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    “I feel like I’m the only one left”: One young writer on emigration

    By Noreen Bowden | April 7, 2011

    There’s a good article on emigration in, written by a young woman who is still at home, but feeling a bit forlorn as her friends emigrate.  Brenda Collins writes:

    I’m not so desperate that this recession is making me lonely. But with most of my friends more likely to be making a living in Uganda than Ireland, I have to admit that it’s getting a little barren and boring for me here. I feel like I’m the only one left. I don’t laugh anymore when I see the “Will the last graduate left in Ireland please turn off the light? Facebook page pop up on my news feed. I admit, I’m not the most gregarious of individuals and this probably hasn’t helped my case. In Ireland, shyness and sobriety do not a social network make.

    Nevertheless, I feel slightly robbed. We were the first generation of Irish people who grew up with the warm and unwavering promise that we would never have to leave. And so we grew up, unprepared, only to get smacked mid-degree with a hefty layer cake of governmental corruption, incompetence and economic failure. as her friends are emigrating.

    (Though weren’t the 1980s generation the first generation of Irish people who grew up with the promise that they would never have to emigrate? The 1970s were a period of return migration, and seemed to hold out the promise at the time that emigration was over. How illusory.)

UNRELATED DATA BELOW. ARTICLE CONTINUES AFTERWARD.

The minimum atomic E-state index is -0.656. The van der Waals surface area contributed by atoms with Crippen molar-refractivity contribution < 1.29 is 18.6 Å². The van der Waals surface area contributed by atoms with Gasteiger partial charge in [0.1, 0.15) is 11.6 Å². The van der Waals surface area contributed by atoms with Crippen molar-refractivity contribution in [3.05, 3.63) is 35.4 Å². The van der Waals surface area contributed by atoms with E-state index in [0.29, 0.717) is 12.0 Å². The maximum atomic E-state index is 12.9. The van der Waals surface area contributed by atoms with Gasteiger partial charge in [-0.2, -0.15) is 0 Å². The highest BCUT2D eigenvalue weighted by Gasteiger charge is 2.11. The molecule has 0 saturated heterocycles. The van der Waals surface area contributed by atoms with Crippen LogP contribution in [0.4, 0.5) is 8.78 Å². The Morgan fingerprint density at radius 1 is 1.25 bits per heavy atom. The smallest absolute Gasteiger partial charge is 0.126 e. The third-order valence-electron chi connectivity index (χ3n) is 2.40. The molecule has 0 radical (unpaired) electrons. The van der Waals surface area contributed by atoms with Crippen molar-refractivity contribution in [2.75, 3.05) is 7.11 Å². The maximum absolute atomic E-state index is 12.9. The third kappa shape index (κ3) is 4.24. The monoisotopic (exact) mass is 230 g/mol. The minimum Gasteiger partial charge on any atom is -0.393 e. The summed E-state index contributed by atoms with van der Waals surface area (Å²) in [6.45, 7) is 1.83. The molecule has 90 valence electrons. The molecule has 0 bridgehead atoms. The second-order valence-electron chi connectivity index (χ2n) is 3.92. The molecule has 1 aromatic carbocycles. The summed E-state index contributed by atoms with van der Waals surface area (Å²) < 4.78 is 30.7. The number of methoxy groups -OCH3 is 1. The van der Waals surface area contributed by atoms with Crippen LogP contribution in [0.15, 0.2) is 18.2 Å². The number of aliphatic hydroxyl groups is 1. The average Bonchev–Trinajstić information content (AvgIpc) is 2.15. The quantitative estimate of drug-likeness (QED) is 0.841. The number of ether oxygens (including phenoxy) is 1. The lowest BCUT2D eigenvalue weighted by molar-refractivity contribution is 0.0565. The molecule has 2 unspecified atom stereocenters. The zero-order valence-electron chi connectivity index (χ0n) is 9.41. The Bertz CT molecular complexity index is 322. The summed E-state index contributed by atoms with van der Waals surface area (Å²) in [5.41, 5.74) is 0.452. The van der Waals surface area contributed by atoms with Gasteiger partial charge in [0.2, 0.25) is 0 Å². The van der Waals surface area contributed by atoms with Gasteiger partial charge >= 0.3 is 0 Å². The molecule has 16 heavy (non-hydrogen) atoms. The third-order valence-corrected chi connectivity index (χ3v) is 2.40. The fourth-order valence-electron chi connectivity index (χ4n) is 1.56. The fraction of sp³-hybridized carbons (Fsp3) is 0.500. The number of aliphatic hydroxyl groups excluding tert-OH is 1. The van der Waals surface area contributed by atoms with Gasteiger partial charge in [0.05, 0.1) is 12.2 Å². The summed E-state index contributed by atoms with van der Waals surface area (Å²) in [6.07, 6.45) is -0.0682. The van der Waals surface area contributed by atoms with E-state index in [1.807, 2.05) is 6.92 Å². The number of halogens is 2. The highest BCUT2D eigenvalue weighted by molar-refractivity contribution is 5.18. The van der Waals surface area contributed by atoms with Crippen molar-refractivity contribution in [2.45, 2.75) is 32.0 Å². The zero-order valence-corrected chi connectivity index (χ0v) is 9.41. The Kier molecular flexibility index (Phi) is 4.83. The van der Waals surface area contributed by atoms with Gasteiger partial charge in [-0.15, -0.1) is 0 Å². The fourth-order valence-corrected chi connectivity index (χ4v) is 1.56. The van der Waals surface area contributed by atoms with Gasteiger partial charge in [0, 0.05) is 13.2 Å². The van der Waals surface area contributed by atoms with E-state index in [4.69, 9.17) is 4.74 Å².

In any case, the writer notes, that it’s not only the absence of paid employment that’s driving her generation to go:

    The choices for emerging graduates are stark. You can stay and fill out the long application forms for social welfare payments and paper the streets with your resumé in the hope that something sticks. Or you can leave. Because the biggest problem is not the lack of jobs (although it’s hardly a reason to celebrate), it’s the lack of anything. Last September, I moved to Manhattan to do a three-month unpaid internship. It was an incredible experience and I gained so much from it, both professionally and personally. But the sheer insanity of borrowing money to work for nothing epitomises the sort of outlandish rabbit-hole that the Irish people have been pushed into.

    And that’s why people are emigrating. Not only is it nigh on impossible to get a salaried job, it’s also impossible to get work experience or internships. Facing a future of meagre state payments and the slow rot of their academic skills, graduates turn instead to visa applications. They uproot their whole lives just to feel what it might be like to have a career. I read New York Times articles about 28-year-old law students who are “stuck? doing yet another internship, and I envy them. There is no such innovation on this side of the pond.

    It’s a bleak portrayal of what it’s like to be a young person at home in Ireland right now. Some commentators have noted that this feeling that “everyone is going” is in itself likely to be a driver of emigration. This is no doubt true. But what’s the solution?

    Read the whole article: Irish emigration 3.0: A Blast writer’s thoughts on Ireland’s recession.

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